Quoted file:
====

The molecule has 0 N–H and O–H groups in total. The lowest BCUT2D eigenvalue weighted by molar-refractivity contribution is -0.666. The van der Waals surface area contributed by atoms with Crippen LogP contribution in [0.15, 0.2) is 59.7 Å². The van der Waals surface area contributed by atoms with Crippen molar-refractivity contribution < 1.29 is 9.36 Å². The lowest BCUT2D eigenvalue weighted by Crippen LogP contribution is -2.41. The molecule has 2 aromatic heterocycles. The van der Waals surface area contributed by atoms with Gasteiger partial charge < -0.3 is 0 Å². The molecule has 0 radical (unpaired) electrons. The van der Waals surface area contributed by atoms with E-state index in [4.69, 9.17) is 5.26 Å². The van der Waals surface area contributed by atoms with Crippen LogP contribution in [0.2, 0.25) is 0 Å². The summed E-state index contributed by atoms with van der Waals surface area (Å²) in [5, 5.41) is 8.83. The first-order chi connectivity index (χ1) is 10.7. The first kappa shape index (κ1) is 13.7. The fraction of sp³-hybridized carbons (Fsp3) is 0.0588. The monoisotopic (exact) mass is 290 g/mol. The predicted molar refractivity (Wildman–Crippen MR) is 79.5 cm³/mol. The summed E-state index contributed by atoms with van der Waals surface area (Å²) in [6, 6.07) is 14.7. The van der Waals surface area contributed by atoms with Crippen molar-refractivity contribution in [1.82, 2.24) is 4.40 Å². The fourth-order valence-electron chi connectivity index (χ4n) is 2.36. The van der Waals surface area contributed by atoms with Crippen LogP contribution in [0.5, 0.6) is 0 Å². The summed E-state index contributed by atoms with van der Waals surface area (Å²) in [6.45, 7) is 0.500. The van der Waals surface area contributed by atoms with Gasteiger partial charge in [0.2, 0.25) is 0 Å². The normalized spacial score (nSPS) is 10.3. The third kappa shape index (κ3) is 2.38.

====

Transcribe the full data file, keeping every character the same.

The molecule has 0 N–H and O–H groups in total. The lowest BCUT2D eigenvalue weighted by molar-refractivity contribution is -0.666. The van der Waals surface area contributed by atoms with Crippen LogP contribution in [0.15, 0.2) is 59.7 Å². The van der Waals surface area contributed by atoms with Crippen molar-refractivity contribution < 1.29 is 9.36 Å². The lowest BCUT2D eigenvalue weighted by Crippen LogP contribution is -2.41. The molecule has 2 aromatic heterocycles. The van der Waals surface area contributed by atoms with Gasteiger partial charge < -0.3 is 0 Å². The molecule has 0 radical (unpaired) electrons. The van der Waals surface area contributed by atoms with E-state index in [4.69, 9.17) is 5.26 Å². The van der Waals surface area contributed by atoms with Crippen LogP contribution in [0.2, 0.25) is 0 Å². The summed E-state index contributed by atoms with van der Waals surface area (Å²) in [5, 5.41) is 8.83. The first-order chi connectivity index (χ1) is 10.7. The first kappa shape index (κ1) is 13.7. The fraction of sp³-hybridized carbons (Fsp3) is 0.0588. The monoisotopic (exact) mass is 290 g/mol. The predicted molar refractivity (Wildman–Crippen MR) is 79.5 cm³/mol. The summed E-state index contributed by atoms with van der Waals surface area (Å²) in [6, 6.07) is 14.7. The van der Waals surface area contributed by atoms with Crippen molar-refractivity contribution in [1.82, 2.24) is 4.40 Å². The fourth-order valence-electron chi connectivity index (χ4n) is 2.36. The van der Waals surface area contributed by atoms with Crippen LogP contribution in [0.5, 0.6) is 0 Å². The summed E-state index contributed by atoms with van der Waals surface area (Å²) in [6.45, 7) is 0.500. The van der Waals surface area contributed by atoms with Gasteiger partial charge in [0.2, 0.25) is 0 Å². The normalized spacial score (nSPS) is 10.3. The third kappa shape index (κ3) is 2.38.